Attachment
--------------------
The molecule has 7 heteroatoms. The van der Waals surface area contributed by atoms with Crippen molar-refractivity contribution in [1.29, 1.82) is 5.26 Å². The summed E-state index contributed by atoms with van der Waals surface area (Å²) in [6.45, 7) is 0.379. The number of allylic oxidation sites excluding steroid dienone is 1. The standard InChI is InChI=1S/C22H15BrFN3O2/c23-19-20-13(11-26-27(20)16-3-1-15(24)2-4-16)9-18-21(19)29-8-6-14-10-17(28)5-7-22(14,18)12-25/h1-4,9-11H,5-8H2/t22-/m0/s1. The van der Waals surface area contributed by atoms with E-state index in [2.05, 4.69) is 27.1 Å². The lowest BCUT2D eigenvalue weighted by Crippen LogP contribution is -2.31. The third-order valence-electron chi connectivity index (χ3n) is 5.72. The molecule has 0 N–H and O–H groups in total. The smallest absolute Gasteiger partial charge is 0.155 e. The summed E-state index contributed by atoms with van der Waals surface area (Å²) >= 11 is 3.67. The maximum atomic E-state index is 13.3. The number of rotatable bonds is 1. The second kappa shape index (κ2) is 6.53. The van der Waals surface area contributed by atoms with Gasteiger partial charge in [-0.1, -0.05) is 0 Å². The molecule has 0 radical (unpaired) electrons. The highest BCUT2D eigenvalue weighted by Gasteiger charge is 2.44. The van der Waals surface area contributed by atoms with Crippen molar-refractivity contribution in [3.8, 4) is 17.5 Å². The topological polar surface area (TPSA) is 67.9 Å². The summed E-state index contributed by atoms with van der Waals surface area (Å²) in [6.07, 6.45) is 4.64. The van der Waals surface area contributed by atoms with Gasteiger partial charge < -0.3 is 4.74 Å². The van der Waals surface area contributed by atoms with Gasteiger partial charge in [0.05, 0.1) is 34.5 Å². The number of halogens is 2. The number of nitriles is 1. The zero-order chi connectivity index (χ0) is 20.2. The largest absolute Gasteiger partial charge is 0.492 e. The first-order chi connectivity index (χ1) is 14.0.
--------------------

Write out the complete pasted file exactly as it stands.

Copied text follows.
The molecule has 7 heteroatoms. The van der Waals surface area contributed by atoms with Crippen molar-refractivity contribution in [1.29, 1.82) is 5.26 Å². The summed E-state index contributed by atoms with van der Waals surface area (Å²) in [6.45, 7) is 0.379. The number of allylic oxidation sites excluding steroid dienone is 1. The standard InChI is InChI=1S/C22H15BrFN3O2/c23-19-20-13(11-26-27(20)16-3-1-15(24)2-4-16)9-18-21(19)29-8-6-14-10-17(28)5-7-22(14,18)12-25/h1-4,9-11H,5-8H2/t22-/m0/s1. The van der Waals surface area contributed by atoms with E-state index in [2.05, 4.69) is 27.1 Å². The lowest BCUT2D eigenvalue weighted by Crippen LogP contribution is -2.31. The third-order valence-electron chi connectivity index (χ3n) is 5.72. The molecule has 0 N–H and O–H groups in total. The smallest absolute Gasteiger partial charge is 0.155 e. The summed E-state index contributed by atoms with van der Waals surface area (Å²) >= 11 is 3.67. The maximum atomic E-state index is 13.3. The number of rotatable bonds is 1. The second kappa shape index (κ2) is 6.53. The van der Waals surface area contributed by atoms with Gasteiger partial charge in [-0.1, -0.05) is 0 Å². The molecule has 0 radical (unpaired) electrons. The highest BCUT2D eigenvalue weighted by Gasteiger charge is 2.44. The van der Waals surface area contributed by atoms with Crippen molar-refractivity contribution in [3.8, 4) is 17.5 Å². The topological polar surface area (TPSA) is 67.9 Å². The summed E-state index contributed by atoms with van der Waals surface area (Å²) in [6.07, 6.45) is 4.64. The van der Waals surface area contributed by atoms with Gasteiger partial charge < -0.3 is 4.74 Å². The van der Waals surface area contributed by atoms with Gasteiger partial charge in [0.05, 0.1) is 34.5 Å². The number of halogens is 2. The number of nitriles is 1. The zero-order chi connectivity index (χ0) is 20.2. The largest absolute Gasteiger partial charge is 0.492 e. The first-order chi connectivity index (χ1) is 14.0.